Mexico City: A Prison and a Press Conference
THE PROBLEM: Although PSI had always gotten some media coverage for its hard-hitting, innovative and market-based programs , it was usually the result of a journalist stumbling across PSI rather than anything we did to attract attention. In 2007, several stories in major media questioned the role of social marketing, particular with regard to the delivery of insecticide-treated nets to prevent malaria. One article by Donald McNeil Jr. in the New York Times was particularly uninformed: He wrote a poorly researched story about the social marketing of mosquito nets without even contacting PSI, the world leader in the social marketing of nets. I decided it was time to take a more proactive approach to media relations.
THE SOLUTION: I hired Burness Communications of Bethesda, Maryland to help us generate some favorable media coverage at the Mexico City International AIDS Conference in August 2008. John Donnelly, one of my best media contacts when he reported from Africa for the Boston Globe for several years, had recently joined their staff and I liked and trusted him. There was one big advantage for us in the location of the conference - PSI had a program in Mexico and therefore potentially something we could show journalists. The final choice was easy: PSI had an HIV prevention peer education program in several Mexican prisons, including the largest prison in the country in Mexico City. We decided to take a small group of journalists inside.
THE RESULTS: It worked. It was risky, and the article at right explains why. But we got major media coverage from all of the journalists in the group, including The New York Times, The Financial Times, the BBC, Le Monde, and CNN en Espanol.
The other major opportunity at the conference was a press conference we staged in the Media Centre on the first day of the conference. Despite the fact that PSI had been at most AIDS conferences since the early 1990s, this was the first time we had staged our own press conference. The only problem was that we originally did not think we had any news: We wanted to talk about the need for male circumcision in eastern and southern Africa but we had no important news peg on which to hang this idea. However, Burness was able to talk the conference leadership into allowing one of the scientists who was on our panel to release his study early during the briefing, which gave us the news hook we needed.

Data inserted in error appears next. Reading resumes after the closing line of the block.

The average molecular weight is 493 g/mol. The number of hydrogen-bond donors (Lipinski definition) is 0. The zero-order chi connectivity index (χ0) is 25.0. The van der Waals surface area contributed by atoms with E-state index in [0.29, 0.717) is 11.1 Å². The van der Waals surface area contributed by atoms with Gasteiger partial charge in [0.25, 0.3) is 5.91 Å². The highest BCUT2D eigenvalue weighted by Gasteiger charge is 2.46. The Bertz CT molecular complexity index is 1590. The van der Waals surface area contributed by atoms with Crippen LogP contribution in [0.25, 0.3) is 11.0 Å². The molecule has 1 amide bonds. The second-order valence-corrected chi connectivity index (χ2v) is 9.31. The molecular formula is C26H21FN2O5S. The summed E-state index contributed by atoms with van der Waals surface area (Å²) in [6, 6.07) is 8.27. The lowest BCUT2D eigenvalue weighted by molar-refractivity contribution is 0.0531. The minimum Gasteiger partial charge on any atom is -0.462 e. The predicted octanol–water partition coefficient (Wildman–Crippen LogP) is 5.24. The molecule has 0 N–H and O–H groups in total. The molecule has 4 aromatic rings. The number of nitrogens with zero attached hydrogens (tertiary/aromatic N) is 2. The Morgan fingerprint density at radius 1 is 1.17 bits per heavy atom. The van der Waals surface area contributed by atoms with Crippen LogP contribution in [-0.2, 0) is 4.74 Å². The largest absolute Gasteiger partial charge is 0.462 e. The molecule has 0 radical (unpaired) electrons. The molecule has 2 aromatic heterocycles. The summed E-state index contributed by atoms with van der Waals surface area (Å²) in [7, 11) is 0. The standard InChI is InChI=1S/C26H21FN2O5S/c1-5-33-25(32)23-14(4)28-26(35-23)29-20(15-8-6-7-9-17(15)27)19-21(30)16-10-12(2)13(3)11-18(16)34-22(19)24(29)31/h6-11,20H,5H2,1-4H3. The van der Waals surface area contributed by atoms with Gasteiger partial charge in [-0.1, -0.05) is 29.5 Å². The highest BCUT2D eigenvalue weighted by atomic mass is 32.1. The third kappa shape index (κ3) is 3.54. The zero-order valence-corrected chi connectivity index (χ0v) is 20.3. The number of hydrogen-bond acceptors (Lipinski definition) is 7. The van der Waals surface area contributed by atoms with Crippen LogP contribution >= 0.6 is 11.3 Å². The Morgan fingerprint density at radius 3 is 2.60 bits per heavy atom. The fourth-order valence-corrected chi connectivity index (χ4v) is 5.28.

And even though former President Bill Clinton chose exactly the same time to give his only speech at the conference in the room next door, our event attracted over 20 journalists and we got press coverage exceeding our expectations.
Economist reported that "Amid the gloom about microbicides and vaccines, circumcision is the one bright spot in the field of AIDS prevention" as a direct result of its correspondent's presence at our press conference: The Economist, The New York Times, and all the major wire services filed stories mentioning male circumcision. There was coverage in at least eight languages and we believe that our press conference moved male circumcision to a different level of public awareness. Only four months after this press conference, PSI signed a $50 million contact with the Bill & Melinda Gates Foundation to scale up male circumcision in southern Africa starting in Zambia and Swaziland.
The combined coverage from the prison visit and the male circumcision press conference produced the greatest media coup in PSI's 40-year history.
David at the media center of the Mexico City International AIDS Conference.
David (left) moderating a press conference on male circumcision in Mexico City.
"David is both creative and even-tempered, a terrific combination in a public relations professional. He hired our firm to help him draw attention to PSI's worldwide efforts to prevent HIV. During the recent AIDS conference in Mexico, he had great ideas for stories he thought reporters would find interesting, and for identifying just the right colleague to tell a particular story. Best of all, my colleagues and I found that David created an environment that made it easy for all of us to succeed. He congratulated the team when we did well, and encouraged us to persevere when we hit a rough spot. I'd work with him again any time." November 19, 2008